Prefontaine fires back at Esks

GERRY MODDEJONGE, QMI Agency

, Last Updated: 9:40 PM ET

Noel Prefontaine took one last kick at the can on his way out of Edmonton.

The 13-year veteran kicker, who was traded by the Eskimos to the Toronto Argonauts this week, was critical of his former team in the media.

Eskimos assistant head coach and special-teams co-ordinator Noel Thorpe said he wasn’t completely surprised to hear comments from Prefontaine after he left.

“If you look back, probably when he left Toronto he had some choice words to say there and then when he left here he had some choice words to say,” Thorpse said. “How he feels and how he conducts himself when I was dealing with him was always in a professional manner.

“How he conducts himself when he left, that’s his own prerogative.”

Prefontaine said he felt unprotected while kickng in Edmonton and called for a scheme that would have helped him earn more than a 43.1-yard punting average.

“I think we provided excellent protection for him back there, we haven’t had a punt blocked in three years,” said Thorpe, adding of the record-setting safeties: “He’s not giving them up, the team is giving them up. It’s a decision made by the head coach.”

But Thorpe fully understands Prefontaine’s concerns when it came to one-step punting.

“What’s evolved here is we’ve got an athletic punter back there, a guy that can run and throw the ball. We spread our formations. We’re going to ask the return team or the defence to defend us as opposed to us defending them. Schematically, whether that calls for a one-step, two-step, three-step, that’s dependent on the pressure that we’re getting,” Thorpe said. “Towards the last couple games, it turned more into a one-step punt for us than in the past. It’s something that we’ve worked with and evolved with and he was very good at.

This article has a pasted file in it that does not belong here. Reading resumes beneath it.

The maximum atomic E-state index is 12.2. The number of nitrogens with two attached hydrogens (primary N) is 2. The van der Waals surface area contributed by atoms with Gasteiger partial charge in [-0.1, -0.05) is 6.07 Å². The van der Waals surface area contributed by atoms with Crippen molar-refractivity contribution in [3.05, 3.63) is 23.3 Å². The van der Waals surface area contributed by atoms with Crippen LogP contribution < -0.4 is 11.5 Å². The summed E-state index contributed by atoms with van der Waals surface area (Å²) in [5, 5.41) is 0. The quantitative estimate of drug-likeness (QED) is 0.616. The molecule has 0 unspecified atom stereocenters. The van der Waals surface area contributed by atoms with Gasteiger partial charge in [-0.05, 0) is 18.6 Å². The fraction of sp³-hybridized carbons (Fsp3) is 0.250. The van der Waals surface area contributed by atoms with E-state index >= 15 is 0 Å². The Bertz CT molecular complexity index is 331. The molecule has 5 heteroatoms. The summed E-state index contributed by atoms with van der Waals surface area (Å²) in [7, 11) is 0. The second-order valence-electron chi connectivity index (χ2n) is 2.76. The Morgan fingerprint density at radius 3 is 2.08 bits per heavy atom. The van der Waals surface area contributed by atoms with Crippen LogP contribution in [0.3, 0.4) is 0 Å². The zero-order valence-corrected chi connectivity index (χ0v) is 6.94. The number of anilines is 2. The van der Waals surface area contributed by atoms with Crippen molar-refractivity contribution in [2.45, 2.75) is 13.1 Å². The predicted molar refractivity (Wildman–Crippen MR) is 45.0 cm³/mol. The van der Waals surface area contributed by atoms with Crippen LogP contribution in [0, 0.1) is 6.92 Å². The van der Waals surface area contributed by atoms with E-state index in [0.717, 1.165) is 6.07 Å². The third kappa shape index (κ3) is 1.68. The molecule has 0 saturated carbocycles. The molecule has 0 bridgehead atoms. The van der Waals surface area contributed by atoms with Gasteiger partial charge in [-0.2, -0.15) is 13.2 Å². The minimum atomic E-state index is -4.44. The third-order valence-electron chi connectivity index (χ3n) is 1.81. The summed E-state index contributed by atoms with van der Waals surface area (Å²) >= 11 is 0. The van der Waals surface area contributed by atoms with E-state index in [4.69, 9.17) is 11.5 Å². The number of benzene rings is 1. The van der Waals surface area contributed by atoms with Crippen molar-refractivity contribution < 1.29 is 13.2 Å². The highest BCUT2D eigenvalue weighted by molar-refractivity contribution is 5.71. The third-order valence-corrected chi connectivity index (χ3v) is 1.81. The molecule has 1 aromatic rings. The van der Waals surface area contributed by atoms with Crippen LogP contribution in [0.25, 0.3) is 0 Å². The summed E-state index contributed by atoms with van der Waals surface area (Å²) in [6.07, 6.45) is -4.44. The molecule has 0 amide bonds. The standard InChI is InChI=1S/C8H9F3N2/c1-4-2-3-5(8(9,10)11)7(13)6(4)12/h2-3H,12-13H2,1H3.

“We asked him to do it and he did his job. Unfortunately for him, it was something he didn’t like to do. That’s his opinion. It’s no different than a quarterback, or a defensive lineman asked to take a double team — they don’t like it, sometimes they want to get one-on-ones. He wants to kick away, I can understand that.”

Thorpe also understands how special teams work in the CFL, and the strategy the Eskimos employ.

“Our goal is to make sure that we didn’t get any punts blocked and to minimize returns and I think the statistics spoke for themselves,” he said. “Did it hurt him a little bit in gross-punting average? Yeah, it did. We asked him to make a sacrifice and he did do that. And I think that the benefit you saw with our coverage unit and what we were doing from a net punt average is the result.

“Everybody’s got to make sacrifices, he did do that. He said what he wanted to say when he left.”

But Thorpe isn’t taking too much offence from Prefontaine’s Parthian shot.

“I think it’s a question of: he wanted to make sure that everybody knew what he was doing wasn’t a reflection of him, himself, but a reflection of what we were asking,” Thorpe said. “I’ll tell you right now, this is what we were doing and this is what we wanted to do. We’re asking him to do it. He did a good job of doing it — as a matter of fact, he did an excellent job of doing it.”

NOTE: The Eskimos claimed import kicker Justin Medlock off of waivers from Toronto, the club announced following post-practice media availability Thursday.

gerry.moddejonge@sunmedia.ca


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